Hypothyroidism is a common endocrine disorder often seen in middle to older aged dogs, as a result of a decrease in the thyroid hormones produced by the thyroid gland. An underactive thyroid can have negative consequences on the body’s metabolism.
The thyroid gland is located in the lower neck. It is divided into two parts called lobes which are positioned either side of the windpipe (trachea). It is here where thyroid hormones important for metabolism, mainly thyroxine (T4) and to a lesser extent triiodothyronine (T3), are produced.
The thyroid hormones influence the function of almost all organs within your dog’s body. They are essential for normal growth and development, and regulate your dog’s metabolism. As such, the symptoms of hypothyroidism are very diverse.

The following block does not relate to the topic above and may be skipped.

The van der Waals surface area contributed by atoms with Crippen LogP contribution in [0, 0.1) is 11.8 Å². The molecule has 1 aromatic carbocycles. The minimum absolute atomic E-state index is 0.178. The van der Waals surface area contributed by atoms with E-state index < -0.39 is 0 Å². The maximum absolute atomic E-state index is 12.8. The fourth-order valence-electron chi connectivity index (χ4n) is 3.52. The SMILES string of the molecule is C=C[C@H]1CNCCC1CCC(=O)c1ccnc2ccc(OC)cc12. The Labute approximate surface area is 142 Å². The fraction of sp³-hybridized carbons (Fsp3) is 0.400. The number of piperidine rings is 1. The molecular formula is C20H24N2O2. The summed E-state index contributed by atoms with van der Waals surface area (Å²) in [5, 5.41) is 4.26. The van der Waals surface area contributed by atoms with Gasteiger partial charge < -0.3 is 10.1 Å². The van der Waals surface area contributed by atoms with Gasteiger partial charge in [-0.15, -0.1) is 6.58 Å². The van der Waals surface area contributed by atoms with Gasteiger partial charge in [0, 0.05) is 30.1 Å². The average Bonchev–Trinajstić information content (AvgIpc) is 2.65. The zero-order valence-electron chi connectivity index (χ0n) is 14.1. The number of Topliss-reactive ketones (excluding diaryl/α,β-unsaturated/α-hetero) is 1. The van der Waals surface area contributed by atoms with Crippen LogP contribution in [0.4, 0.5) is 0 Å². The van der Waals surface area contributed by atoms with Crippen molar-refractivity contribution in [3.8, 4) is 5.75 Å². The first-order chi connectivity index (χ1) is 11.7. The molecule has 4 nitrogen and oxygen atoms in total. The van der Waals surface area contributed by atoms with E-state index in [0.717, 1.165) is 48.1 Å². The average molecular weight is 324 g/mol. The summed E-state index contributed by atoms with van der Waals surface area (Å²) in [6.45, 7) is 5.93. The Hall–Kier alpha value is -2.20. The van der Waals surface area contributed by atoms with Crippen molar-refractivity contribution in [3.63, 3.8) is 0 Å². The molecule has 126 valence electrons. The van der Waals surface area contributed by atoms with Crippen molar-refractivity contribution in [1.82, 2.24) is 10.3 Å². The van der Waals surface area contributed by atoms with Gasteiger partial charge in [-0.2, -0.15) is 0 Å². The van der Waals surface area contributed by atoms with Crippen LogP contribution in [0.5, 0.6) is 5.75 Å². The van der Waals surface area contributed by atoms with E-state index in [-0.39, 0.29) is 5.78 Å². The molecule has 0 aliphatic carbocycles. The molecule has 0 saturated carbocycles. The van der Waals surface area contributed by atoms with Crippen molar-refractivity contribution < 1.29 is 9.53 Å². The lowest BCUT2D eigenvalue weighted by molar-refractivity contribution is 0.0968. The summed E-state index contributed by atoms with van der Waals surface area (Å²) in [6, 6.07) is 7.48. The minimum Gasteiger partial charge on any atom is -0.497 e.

Hypothyroid dogs may become apathetic, weak, sleep more frequently or for longer periods of time, inclined to suffer chills or gain weight without changes to their diet.
The most common cause for hypothyroidism (directly affecting the thyroid gland) is an immune system disease causing the body’s immune system to overreact.
The thyroid gland becomes inflamed as a result of the action of antibodies directed against the body’s own tissues, resulting in a decrease in thyroid hormone being produced by the thyroid gland. This stage is referred to as an autoimmune-mediated lymphocytic thyroiditis.
Other causes of hypothyroidism, such as tumours of the thyroid gland, radiation and congenital thyroid disorders are very rare.
Occasionally, a tumour of the pituitary gland can also cause hypothyroidism. This is referred to as secondary hypothyroidism.